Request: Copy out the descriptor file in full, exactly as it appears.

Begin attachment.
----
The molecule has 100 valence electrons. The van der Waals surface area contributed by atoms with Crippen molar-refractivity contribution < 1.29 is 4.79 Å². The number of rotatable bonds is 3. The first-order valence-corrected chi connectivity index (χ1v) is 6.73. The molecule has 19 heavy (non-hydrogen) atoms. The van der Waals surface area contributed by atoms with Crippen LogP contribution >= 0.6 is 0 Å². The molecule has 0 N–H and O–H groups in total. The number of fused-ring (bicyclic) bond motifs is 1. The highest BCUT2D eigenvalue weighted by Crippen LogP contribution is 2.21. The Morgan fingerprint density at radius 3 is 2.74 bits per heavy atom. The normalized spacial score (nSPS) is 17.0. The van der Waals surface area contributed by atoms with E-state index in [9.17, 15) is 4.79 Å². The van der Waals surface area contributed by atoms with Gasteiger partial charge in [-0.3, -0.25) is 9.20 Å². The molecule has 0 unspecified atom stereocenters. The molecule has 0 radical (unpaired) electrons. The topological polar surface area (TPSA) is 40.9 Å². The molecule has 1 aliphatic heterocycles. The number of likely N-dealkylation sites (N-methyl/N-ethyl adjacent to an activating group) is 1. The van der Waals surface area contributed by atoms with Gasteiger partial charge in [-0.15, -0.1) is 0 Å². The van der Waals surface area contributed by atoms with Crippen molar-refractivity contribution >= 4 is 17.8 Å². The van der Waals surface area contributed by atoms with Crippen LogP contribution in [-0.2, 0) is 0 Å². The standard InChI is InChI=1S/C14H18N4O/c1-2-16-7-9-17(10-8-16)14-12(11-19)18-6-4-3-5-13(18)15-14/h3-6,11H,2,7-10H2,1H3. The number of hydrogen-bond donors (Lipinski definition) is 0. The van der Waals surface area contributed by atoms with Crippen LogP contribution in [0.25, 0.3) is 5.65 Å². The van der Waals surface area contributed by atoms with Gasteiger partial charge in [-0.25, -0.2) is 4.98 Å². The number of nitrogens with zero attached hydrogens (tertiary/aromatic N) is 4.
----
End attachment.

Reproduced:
The molecule has 100 valence electrons. The van der Waals surface area contributed by atoms with Crippen molar-refractivity contribution < 1.29 is 4.79 Å². The number of rotatable bonds is 3. The first-order valence-corrected chi connectivity index (χ1v) is 6.73. The molecule has 19 heavy (non-hydrogen) atoms. The van der Waals surface area contributed by atoms with Crippen LogP contribution >= 0.6 is 0 Å². The molecule has 0 N–H and O–H groups in total. The number of fused-ring (bicyclic) bond motifs is 1. The highest BCUT2D eigenvalue weighted by Crippen LogP contribution is 2.21. The Morgan fingerprint density at radius 3 is 2.74 bits per heavy atom. The normalized spacial score (nSPS) is 17.0. The van der Waals surface area contributed by atoms with E-state index in [9.17, 15) is 4.79 Å². The van der Waals surface area contributed by atoms with Gasteiger partial charge in [-0.3, -0.25) is 9.20 Å². The molecule has 0 unspecified atom stereocenters. The molecule has 0 radical (unpaired) electrons. The topological polar surface area (TPSA) is 40.9 Å². The molecule has 1 aliphatic heterocycles. The number of likely N-dealkylation sites (N-methyl/N-ethyl adjacent to an activating group) is 1. The van der Waals surface area contributed by atoms with Gasteiger partial charge in [-0.15, -0.1) is 0 Å². The van der Waals surface area contributed by atoms with Crippen molar-refractivity contribution >= 4 is 17.8 Å². The van der Waals surface area contributed by atoms with Crippen LogP contribution in [-0.2, 0) is 0 Å². The standard InChI is InChI=1S/C14H18N4O/c1-2-16-7-9-17(10-8-16)14-12(11-19)18-6-4-3-5-13(18)15-14/h3-6,11H,2,7-10H2,1H3. The number of hydrogen-bond donors (Lipinski definition) is 0. The van der Waals surface area contributed by atoms with Crippen LogP contribution in [0.25, 0.3) is 5.65 Å². The van der Waals surface area contributed by atoms with Gasteiger partial charge in [-0.25, -0.2) is 4.98 Å². The number of nitrogens with zero attached hydrogens (tertiary/aromatic N) is 4.